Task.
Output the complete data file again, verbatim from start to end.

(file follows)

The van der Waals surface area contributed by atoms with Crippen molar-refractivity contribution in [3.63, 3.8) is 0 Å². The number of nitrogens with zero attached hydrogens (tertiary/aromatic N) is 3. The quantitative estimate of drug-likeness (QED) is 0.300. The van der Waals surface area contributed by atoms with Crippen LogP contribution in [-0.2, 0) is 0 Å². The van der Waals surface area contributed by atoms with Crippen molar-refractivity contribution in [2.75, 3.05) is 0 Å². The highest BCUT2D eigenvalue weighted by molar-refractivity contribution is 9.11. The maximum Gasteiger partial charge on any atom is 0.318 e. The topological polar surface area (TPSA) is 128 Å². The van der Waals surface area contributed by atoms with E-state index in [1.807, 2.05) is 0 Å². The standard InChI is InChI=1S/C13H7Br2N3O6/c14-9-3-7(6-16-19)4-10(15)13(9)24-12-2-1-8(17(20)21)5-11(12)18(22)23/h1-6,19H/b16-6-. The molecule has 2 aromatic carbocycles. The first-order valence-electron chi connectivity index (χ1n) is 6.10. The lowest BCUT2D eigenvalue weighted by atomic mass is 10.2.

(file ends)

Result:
The van der Waals surface area contributed by atoms with Crippen molar-refractivity contribution in [3.63, 3.8) is 0 Å². The number of nitrogens with zero attached hydrogens (tertiary/aromatic N) is 3. The quantitative estimate of drug-likeness (QED) is 0.300. The van der Waals surface area contributed by atoms with Crippen LogP contribution in [-0.2, 0) is 0 Å². The van der Waals surface area contributed by atoms with Crippen molar-refractivity contribution in [2.75, 3.05) is 0 Å². The highest BCUT2D eigenvalue weighted by molar-refractivity contribution is 9.11. The maximum Gasteiger partial charge on any atom is 0.318 e. The topological polar surface area (TPSA) is 128 Å². The van der Waals surface area contributed by atoms with E-state index in [1.807, 2.05) is 0 Å². The standard InChI is InChI=1S/C13H7Br2N3O6/c14-9-3-7(6-16-19)4-10(15)13(9)24-12-2-1-8(17(20)21)5-11(12)18(22)23/h1-6,19H/b16-6-. The molecule has 2 aromatic carbocycles. The first-order valence-electron chi connectivity index (χ1n) is 6.10. The lowest BCUT2D eigenvalue weighted by atomic mass is 10.2.